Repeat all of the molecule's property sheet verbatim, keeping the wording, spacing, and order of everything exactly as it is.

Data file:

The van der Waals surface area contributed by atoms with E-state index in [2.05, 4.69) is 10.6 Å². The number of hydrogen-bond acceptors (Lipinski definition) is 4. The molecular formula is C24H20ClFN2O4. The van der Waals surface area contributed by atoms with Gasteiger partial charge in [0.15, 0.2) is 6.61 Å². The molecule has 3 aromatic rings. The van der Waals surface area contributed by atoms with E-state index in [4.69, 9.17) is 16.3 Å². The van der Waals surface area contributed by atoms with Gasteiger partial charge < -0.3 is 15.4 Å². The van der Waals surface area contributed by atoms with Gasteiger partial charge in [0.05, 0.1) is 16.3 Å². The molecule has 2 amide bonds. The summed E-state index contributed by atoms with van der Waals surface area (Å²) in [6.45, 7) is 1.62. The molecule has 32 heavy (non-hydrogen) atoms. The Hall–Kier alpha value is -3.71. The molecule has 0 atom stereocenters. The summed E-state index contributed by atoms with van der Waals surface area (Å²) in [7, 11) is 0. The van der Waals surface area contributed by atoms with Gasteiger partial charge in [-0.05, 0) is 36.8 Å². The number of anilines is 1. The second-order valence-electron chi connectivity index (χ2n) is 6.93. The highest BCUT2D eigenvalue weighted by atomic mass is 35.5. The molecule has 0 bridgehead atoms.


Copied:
The van der Waals surface area contributed by atoms with E-state index in [2.05, 4.69) is 10.6 Å². The number of hydrogen-bond acceptors (Lipinski definition) is 4. The molecular formula is C24H20ClFN2O4. The van der Waals surface area contributed by atoms with Gasteiger partial charge in [0.15, 0.2) is 6.61 Å². The molecule has 3 aromatic rings. The van der Waals surface area contributed by atoms with E-state index in [4.69, 9.17) is 16.3 Å². The van der Waals surface area contributed by atoms with Gasteiger partial charge < -0.3 is 15.4 Å². The van der Waals surface area contributed by atoms with Gasteiger partial charge in [0.05, 0.1) is 16.3 Å². The molecule has 2 amide bonds. The summed E-state index contributed by atoms with van der Waals surface area (Å²) in [6.45, 7) is 1.62. The molecule has 32 heavy (non-hydrogen) atoms. The Hall–Kier alpha value is -3.71. The molecule has 0 atom stereocenters. The summed E-state index contributed by atoms with van der Waals surface area (Å²) in [7, 11) is 0. The van der Waals surface area contributed by atoms with Gasteiger partial charge in [-0.05, 0) is 36.8 Å². The number of anilines is 1. The second-order valence-electron chi connectivity index (χ2n) is 6.93. The highest BCUT2D eigenvalue weighted by atomic mass is 35.5. The molecule has 0 bridgehead atoms.